Prof. Paweł Rowiński is Vice President of the Polish Academy of Sciences and a Professor at the PAS Institute of Geophysics, for many years its director. He is a member of the Scientific Councils of five research institutions, and is Vice Chair of the Europe Division Executive Committee of the International Association for Hydro-Environment Engineering and Research (IAHR).
Academia: In several issues of our quarterly magazine, we have showcased Polish researchers who have won grants from the European Research Council. All of them stressed that they were among a select few. Why are ERC grants so important, what is magical about them?
Paweł Rowiński: Firstly, they are very prestigious. Secondly, the number of such grants is a reflection of the caliber of science in a given country: how well a country fares in winning such funding is always an important ranking factor. Poland fares terribly in this respect. At this point we have 21 ERC grants, whereas the French for instance have more than 700, the British over 1200. This would not worry us so much if, for instance, the Hungarians did not have significantly more such projects, with 48. These grants are also so important because they involve fundamental research, “Science” with a capital “S,” so to speak. We have a lot of talented people with extraordinary ideas, but a serious problem with securing ERC projects.
Do many researchers from Poland apply for the grants?
Yes, but their applications do not score many points. There are also too few such applications. Another problem is the uncontrolled distribution of the applications. Everyone has a right to submit a project, of course, but some of them are truly badly prepared, or come from institutions of weak standing, which is also important. Although these are grants awarded to individual scientists, the caliber of the institutions they represent is also taken into account. Frequently the authorities of an institute or university do not even know what kind of level is required to win an ERC grant. As a result, Poland has quite a poor success rate. Of course, some good projects are also submitted, but frequently the researchers are unable to cope well in the final stage. In the case of young scientists applying for Starting Grants, this involves an interview. Preparing for it is a whole learning process. We know from our French colleagues that they have a whole staff of people working on each “contender.” Things are somewhat like for Olympic athletes: given two excellent scientists, it is the better-prepared one who will win out.
The Polish Academy of Sciences has a concept for how to help.
This is the objective of the newly-created Bureau for Scientific Excellence, Polish Academy of Sciences. We want to promote scientific excellence in the broad sense, but at this point we will be focusing on assisting with ERC grant applications. The Academy has a big role to play here, because we pursue fundamental research and have certain advantages that other research institutions do not. We have PAS institutes and units throughout the country as well as links to all the other research institutions in Poland, through the body of elected members of the Academy and through the PAS committees. We also have our own scientific centers abroad, including in Paris, Berlin, Vienna, Rome, and Brussels. We have come to the conclusion that they should be put to use here: we can train our own ERC candidates there, and we can forge good contacts there with French, German, Austrian partners, who fare best in such competitions.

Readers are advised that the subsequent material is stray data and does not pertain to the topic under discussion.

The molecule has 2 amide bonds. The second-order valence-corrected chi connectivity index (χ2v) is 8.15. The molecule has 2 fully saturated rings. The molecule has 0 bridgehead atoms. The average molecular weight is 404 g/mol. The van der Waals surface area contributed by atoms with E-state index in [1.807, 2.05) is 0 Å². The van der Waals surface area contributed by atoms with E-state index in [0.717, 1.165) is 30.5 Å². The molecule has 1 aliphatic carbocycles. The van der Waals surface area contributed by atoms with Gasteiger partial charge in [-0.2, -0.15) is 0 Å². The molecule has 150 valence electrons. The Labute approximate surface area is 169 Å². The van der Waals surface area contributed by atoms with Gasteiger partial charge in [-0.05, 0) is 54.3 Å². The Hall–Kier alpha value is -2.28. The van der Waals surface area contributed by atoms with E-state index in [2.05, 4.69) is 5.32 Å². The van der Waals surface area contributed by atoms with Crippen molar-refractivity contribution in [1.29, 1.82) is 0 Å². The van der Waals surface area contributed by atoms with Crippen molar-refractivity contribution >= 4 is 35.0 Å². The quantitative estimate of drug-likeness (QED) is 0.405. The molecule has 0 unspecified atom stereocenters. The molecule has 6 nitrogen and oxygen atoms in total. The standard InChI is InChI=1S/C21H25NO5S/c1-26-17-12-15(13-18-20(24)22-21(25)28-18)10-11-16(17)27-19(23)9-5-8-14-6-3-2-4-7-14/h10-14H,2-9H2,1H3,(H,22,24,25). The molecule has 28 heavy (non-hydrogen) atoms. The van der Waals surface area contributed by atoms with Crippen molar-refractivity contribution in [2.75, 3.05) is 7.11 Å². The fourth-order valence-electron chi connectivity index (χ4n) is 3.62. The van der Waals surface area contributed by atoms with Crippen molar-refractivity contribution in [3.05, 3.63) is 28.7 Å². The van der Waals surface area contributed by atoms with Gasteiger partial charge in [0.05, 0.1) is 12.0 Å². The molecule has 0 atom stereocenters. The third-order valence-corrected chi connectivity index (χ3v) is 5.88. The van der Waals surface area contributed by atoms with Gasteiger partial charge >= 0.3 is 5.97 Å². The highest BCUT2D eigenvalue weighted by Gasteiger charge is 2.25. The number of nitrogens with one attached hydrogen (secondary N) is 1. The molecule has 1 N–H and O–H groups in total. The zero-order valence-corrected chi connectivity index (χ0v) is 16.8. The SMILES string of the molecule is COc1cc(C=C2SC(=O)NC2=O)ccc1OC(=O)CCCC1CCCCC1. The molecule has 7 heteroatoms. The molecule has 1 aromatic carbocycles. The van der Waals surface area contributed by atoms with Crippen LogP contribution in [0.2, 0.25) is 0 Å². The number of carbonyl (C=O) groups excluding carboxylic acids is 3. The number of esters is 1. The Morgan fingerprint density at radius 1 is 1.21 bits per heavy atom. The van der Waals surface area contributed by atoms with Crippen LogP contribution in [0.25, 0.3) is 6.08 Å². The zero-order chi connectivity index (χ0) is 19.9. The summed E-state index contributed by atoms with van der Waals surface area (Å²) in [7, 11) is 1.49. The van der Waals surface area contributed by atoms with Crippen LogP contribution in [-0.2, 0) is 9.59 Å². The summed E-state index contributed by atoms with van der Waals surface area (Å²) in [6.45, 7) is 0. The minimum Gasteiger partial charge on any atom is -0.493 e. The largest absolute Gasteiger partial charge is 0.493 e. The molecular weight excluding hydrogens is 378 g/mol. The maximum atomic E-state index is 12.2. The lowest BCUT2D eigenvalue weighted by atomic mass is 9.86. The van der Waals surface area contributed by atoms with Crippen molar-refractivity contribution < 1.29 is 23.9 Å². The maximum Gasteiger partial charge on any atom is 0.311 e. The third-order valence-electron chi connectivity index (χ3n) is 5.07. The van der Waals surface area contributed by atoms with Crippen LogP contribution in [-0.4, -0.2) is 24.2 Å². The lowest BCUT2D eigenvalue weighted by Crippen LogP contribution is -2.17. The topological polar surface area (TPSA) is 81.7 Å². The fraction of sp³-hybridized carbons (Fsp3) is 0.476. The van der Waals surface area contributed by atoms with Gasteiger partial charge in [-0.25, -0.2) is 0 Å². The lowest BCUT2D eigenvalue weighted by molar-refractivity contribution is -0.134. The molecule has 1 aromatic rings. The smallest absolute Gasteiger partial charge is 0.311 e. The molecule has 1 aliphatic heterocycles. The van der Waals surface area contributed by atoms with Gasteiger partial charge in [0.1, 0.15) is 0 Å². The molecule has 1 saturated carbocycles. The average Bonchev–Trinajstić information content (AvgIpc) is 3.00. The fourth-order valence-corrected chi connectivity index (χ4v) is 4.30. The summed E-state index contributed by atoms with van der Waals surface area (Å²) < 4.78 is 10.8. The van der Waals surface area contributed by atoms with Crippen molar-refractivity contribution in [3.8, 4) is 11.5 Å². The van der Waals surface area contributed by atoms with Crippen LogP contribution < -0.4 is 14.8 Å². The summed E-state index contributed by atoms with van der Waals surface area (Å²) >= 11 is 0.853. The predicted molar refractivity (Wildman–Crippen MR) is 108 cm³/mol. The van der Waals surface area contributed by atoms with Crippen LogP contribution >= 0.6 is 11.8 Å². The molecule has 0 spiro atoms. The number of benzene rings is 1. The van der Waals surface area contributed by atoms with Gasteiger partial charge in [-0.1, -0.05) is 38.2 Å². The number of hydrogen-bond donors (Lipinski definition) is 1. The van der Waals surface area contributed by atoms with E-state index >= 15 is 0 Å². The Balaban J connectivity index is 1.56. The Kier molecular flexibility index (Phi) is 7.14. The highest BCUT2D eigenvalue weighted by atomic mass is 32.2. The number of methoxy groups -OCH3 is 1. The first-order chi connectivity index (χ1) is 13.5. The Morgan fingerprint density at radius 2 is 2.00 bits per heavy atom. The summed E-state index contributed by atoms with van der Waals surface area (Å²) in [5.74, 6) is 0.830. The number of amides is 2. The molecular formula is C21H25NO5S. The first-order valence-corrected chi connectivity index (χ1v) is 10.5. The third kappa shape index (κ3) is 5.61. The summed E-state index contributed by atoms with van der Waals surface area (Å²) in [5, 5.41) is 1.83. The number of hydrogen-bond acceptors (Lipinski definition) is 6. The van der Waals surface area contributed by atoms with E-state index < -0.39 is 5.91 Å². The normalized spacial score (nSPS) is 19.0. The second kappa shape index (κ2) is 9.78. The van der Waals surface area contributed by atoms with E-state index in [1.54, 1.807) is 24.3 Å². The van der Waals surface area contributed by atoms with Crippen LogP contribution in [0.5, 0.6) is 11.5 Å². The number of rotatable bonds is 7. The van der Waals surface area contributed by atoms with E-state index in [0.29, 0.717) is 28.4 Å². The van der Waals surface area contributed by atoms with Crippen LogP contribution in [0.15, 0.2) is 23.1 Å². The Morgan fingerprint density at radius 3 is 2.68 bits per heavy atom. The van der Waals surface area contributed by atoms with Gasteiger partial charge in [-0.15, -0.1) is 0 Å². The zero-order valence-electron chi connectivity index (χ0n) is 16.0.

Will the Bureau only be assisting scholars employed at PAS institutes?
No, it has been created to support the whole scientific community. Of course, we will not be able to support every scientist, but by carefully screening the potential candidates, we will be able to support those researchers who do stand a chance of ultimate success.
Will the staff of the Bureau actively look for individuals who might apply, but for some reason for not thinking about doing so, or will you be waiting for scientists to apply themselves?
Yes, the Bureau will actively look for talent, not just wait for scholars to come forward and seek assistance of their own accord. In the case of young scientists, we might talk with various thesis advisors and institute directors about up-and-coming scholars who have potential, but who might not yet realize it or might not yet be bold enough. Indeed, there is a certain Polish proclivity for thinking that we are not good enough to vie in such prestigious competitions, that we may as well just apply for Polish government grants instead. Our Bureau is also planning many training sessions, teaching not what an ERC grant is, because that is available online, but the secrets of writing good applications. We have been learning from our French colleagues, for instance, who at our invitation came to Warsaw to give lectures in April.
In other words, the Bureau’s job is about finding diamonds in the rough, and helping write applications.
Yes. Especially since the applications seem to be quite simple in form. But that is misleading, because one has to write a short document that nevertheless somehow stands out. We know that out of 100 applications, 10 stand a chance. Many researchers may have excellent ideas, but an idea alone is not enough. It needs to be written up in a way that will persuade the evaluation panel, which does not generally consist of specialists in the narrow field. An application needs to be written to convince the evaluators that the idea is excellent and has virtually Nobel-winning potential. At a meeting in France, our colleagues made us realize that the greatest skill lies in writing a good abstract, one that will captivate the panel. That is every hard and scientists frequently do not realize that. They write up a hermetic abstract, convinced that it contains everything necessary, unaware that it might simply fail to grab the panel’s attention. And so, we want such abstracts to be read in advance by people who have worked on ERC panels or have received such grants themselves. The applicant scientists should also be sent to France or Germany for trial interviews.
In other words, projects need to be accompanied by the right marketing, something generally thought to be associated with the business world. But ERC grants are also a kind of business. There is big money at stake.
The money is indeed significant. A scientist who applies for a Starting Grant stands a chance of winning up to 1.5 million euro. In the case of Advanced Grants, awarded to seasoned researchers for a period of five years, the funding may even be as high as 2.5 million euro. On the other hand, it turns out that this funding is not all that great when compared to other opportunities in Poland. We have structural grants that can be won more easily, and sometimes even involve more money. That is another reason why some people opt out of applying to the ERC. But prestige is also important. Winning an ERC grant puts not only the winner, but also the institution they represent on a different level. It’s a kind of quality stamp. Let me also point out that ERC grants do not have to be carried out by Poles; they can also be done by foreigners who want to carry out a project in Poland. Hungary, for instance, attracted eight or ten grants from abroad.